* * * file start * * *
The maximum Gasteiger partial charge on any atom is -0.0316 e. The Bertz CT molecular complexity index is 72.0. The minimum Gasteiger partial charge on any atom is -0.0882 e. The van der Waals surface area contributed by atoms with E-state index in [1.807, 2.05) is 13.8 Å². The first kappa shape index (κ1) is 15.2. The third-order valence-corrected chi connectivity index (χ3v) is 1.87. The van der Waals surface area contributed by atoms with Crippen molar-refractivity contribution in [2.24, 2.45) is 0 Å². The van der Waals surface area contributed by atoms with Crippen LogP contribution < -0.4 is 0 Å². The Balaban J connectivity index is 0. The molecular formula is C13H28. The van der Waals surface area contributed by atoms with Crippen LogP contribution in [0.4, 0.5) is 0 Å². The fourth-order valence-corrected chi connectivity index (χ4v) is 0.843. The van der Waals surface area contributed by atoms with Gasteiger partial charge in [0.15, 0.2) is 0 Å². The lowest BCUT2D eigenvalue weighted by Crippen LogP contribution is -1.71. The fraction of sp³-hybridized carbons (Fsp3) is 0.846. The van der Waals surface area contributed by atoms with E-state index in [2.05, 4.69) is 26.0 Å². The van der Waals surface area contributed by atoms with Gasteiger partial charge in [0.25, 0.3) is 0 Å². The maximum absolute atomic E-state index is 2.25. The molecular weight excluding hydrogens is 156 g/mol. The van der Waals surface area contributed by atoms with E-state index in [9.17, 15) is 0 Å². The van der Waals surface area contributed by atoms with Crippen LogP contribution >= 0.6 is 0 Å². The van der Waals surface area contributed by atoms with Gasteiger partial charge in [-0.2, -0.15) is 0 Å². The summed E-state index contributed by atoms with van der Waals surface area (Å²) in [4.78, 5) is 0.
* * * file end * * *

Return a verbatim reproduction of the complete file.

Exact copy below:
The maximum Gasteiger partial charge on any atom is -0.0316 e. The Bertz CT molecular complexity index is 72.0. The minimum Gasteiger partial charge on any atom is -0.0882 e. The van der Waals surface area contributed by atoms with E-state index in [1.807, 2.05) is 13.8 Å². The first kappa shape index (κ1) is 15.2. The third-order valence-corrected chi connectivity index (χ3v) is 1.87. The van der Waals surface area contributed by atoms with Crippen molar-refractivity contribution in [2.24, 2.45) is 0 Å². The van der Waals surface area contributed by atoms with Crippen LogP contribution < -0.4 is 0 Å². The Balaban J connectivity index is 0. The molecular formula is C13H28. The van der Waals surface area contributed by atoms with Crippen LogP contribution in [0.4, 0.5) is 0 Å². The fourth-order valence-corrected chi connectivity index (χ4v) is 0.843. The van der Waals surface area contributed by atoms with Gasteiger partial charge in [0.15, 0.2) is 0 Å². The lowest BCUT2D eigenvalue weighted by Crippen LogP contribution is -1.71. The fraction of sp³-hybridized carbons (Fsp3) is 0.846. The van der Waals surface area contributed by atoms with E-state index in [2.05, 4.69) is 26.0 Å². The van der Waals surface area contributed by atoms with Gasteiger partial charge in [0.25, 0.3) is 0 Å². The maximum absolute atomic E-state index is 2.25. The molecular weight excluding hydrogens is 156 g/mol. The van der Waals surface area contributed by atoms with E-state index in [9.17, 15) is 0 Å². The van der Waals surface area contributed by atoms with Crippen LogP contribution >= 0.6 is 0 Å². The van der Waals surface area contributed by atoms with Gasteiger partial charge in [-0.2, -0.15) is 0 Å². The summed E-state index contributed by atoms with van der Waals surface area (Å²) in [4.78, 5) is 0.